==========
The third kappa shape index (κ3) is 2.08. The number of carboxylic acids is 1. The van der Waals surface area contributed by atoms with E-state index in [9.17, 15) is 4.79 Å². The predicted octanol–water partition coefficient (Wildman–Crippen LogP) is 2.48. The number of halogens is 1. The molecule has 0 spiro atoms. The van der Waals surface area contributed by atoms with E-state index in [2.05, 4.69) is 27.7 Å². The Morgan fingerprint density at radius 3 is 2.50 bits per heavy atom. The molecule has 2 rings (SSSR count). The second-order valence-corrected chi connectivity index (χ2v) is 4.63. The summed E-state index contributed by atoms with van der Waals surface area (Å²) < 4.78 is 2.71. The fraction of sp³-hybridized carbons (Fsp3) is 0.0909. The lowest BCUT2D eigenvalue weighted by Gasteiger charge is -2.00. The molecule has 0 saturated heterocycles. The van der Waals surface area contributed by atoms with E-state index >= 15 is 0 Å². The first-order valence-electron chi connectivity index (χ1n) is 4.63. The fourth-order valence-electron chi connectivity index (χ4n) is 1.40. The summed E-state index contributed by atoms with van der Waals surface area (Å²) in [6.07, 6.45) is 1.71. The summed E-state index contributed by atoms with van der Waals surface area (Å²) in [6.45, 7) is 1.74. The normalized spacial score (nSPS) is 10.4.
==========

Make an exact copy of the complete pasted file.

The third kappa shape index (κ3) is 2.08. The number of carboxylic acids is 1. The van der Waals surface area contributed by atoms with E-state index in [9.17, 15) is 4.79 Å². The predicted octanol–water partition coefficient (Wildman–Crippen LogP) is 2.48. The number of halogens is 1. The molecule has 0 spiro atoms. The van der Waals surface area contributed by atoms with E-state index in [2.05, 4.69) is 27.7 Å². The Morgan fingerprint density at radius 3 is 2.50 bits per heavy atom. The molecule has 2 rings (SSSR count). The second-order valence-corrected chi connectivity index (χ2v) is 4.63. The summed E-state index contributed by atoms with van der Waals surface area (Å²) < 4.78 is 2.71. The fraction of sp³-hybridized carbons (Fsp3) is 0.0909. The lowest BCUT2D eigenvalue weighted by Gasteiger charge is -2.00. The molecule has 0 saturated heterocycles. The van der Waals surface area contributed by atoms with E-state index >= 15 is 0 Å². The first-order valence-electron chi connectivity index (χ1n) is 4.63. The fourth-order valence-electron chi connectivity index (χ4n) is 1.40. The summed E-state index contributed by atoms with van der Waals surface area (Å²) in [6.07, 6.45) is 1.71. The summed E-state index contributed by atoms with van der Waals surface area (Å²) in [6.45, 7) is 1.74. The normalized spacial score (nSPS) is 10.4.